Some Say State Should Be Running Halfway Houses in New Jersey

July 17, 2012 | Law & Public Safety
Hearings will begin next week about the state's halfway houses, when lawmakers will ask questions about the privately-owned facilities.

By David Cruz
NJ Today

When a legislative committee holds hearings on privately-run halfway houses, lawmakers may ask about the financial health of the company that has most of the state’s halfway house business.

The halfway house business in New Jersey is booming and Community Education Centers is the leader in that business. They run six of the state’s 24 halfway houses and manage 1,900 of the system’s 3,500-plus beds. That’s $70 million of the $105 million the state spends on privately-run halfway houses. The system has come under scrutiny after The New York Times series reported on the cozy relationship between one of CEC’s vice presidents — Bill Palatucci — and Gov. Chris Christie. Now the Times reports that CEC was near bankruptcy as recently as 2010.

With hearings into the privately-run halfway house system scheduled to begin next week, one lawmaker suggested that — if the state is going to spend $100 million to run the halfway house system — it should probably have more of a say in how they’re run.

“I believe the state would do a better job,” said Assemblyman Nelson Albano (D-1), who sits on the Law and Public Safety Committee that will take up the issue Monday. “We can put the same thing that is happening in the halfway houses in the correctional facilities. We have individuals who work with inmates on a daily basis. The individuals who are working currently at the halfway houses are private citizens. I don’t believe they have the education, the skills or what is necessary to deal with the direction that an inmate has to go through.”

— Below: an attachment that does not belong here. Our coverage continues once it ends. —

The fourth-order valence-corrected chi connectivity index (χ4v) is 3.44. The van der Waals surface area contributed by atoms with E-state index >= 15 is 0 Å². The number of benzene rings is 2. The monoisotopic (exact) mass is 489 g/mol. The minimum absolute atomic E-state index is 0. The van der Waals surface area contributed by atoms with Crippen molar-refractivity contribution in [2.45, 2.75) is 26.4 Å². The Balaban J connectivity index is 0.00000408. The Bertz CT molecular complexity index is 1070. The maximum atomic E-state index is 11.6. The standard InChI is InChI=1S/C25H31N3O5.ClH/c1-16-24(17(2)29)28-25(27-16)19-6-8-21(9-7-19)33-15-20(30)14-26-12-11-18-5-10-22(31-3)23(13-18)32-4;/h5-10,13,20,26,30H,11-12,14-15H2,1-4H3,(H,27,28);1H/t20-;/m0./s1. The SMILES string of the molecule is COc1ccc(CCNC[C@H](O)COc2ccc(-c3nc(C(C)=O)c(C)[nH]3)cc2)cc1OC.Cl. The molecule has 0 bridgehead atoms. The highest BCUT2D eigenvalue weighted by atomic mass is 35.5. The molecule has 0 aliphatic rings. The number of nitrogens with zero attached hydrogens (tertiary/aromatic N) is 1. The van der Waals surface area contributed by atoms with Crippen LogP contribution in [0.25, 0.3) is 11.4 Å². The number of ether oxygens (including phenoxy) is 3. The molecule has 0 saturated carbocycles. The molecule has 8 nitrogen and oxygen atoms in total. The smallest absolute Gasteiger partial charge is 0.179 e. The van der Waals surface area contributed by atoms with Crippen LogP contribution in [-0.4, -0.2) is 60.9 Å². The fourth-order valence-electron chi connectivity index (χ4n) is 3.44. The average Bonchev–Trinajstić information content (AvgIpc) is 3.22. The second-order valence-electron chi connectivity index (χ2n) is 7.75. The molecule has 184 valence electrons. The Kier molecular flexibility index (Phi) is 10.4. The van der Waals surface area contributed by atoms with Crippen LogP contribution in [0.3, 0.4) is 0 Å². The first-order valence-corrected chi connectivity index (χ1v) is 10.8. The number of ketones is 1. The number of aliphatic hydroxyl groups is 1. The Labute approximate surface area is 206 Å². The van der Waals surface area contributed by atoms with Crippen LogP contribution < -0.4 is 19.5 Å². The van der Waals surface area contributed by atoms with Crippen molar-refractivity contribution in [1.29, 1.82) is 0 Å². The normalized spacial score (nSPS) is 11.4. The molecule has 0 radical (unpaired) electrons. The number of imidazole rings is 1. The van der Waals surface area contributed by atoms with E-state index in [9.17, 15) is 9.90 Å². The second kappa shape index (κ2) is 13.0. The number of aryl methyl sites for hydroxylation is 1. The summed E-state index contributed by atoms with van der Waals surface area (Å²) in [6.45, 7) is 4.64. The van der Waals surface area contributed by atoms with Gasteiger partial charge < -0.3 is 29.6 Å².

But not everyone will agree that the state should be in the halfway house business. Volunteers of America Delaware Valley runs three halfway houses in Camden. Patricia McKernan is their chief operating officer. She says the Christie administration has been forward thinking in dealing with prison overcrowding by turning to halfway houses. ‘

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“It makes no sense to taxpayers to pay for the bill for someone to go back to prison because they couldn’t find a job or because they tested positive on a urine drug screen,” she said. “Those kinds of responses need to be done less expensively, in the community, and more appropriately.”

But Albano says $100 million is a lot of money for a system which he thinks is falling down on the job.

“I personally believe halfway houses are not doing an effective job and this is something that we owe to the taxpayers of the state of New Jersey to have a hearing and do an investigation into halfway houses and to try to achieve an effective way to bring these inmates back out into society to be productive citizens,” he added.

The Christie administration has been mostly mum on the issue. They refer questions to the Corrections Office which says it’s still reviewing the issue. Acting Gov. Kim Guadagno — a former warden in Monmouth County — says the administration is looking forward to the hearings.

“I am sure the hearings will be open and transparent,” she said. “I’d love to see what they hear, what their reports will be and we’ll consider them after they have the full hearing.”

It’s likely that Community Education Centers will be a large focus of the hearings next week, but Democrats say they’re more interested in the what of the problem than they are of the who.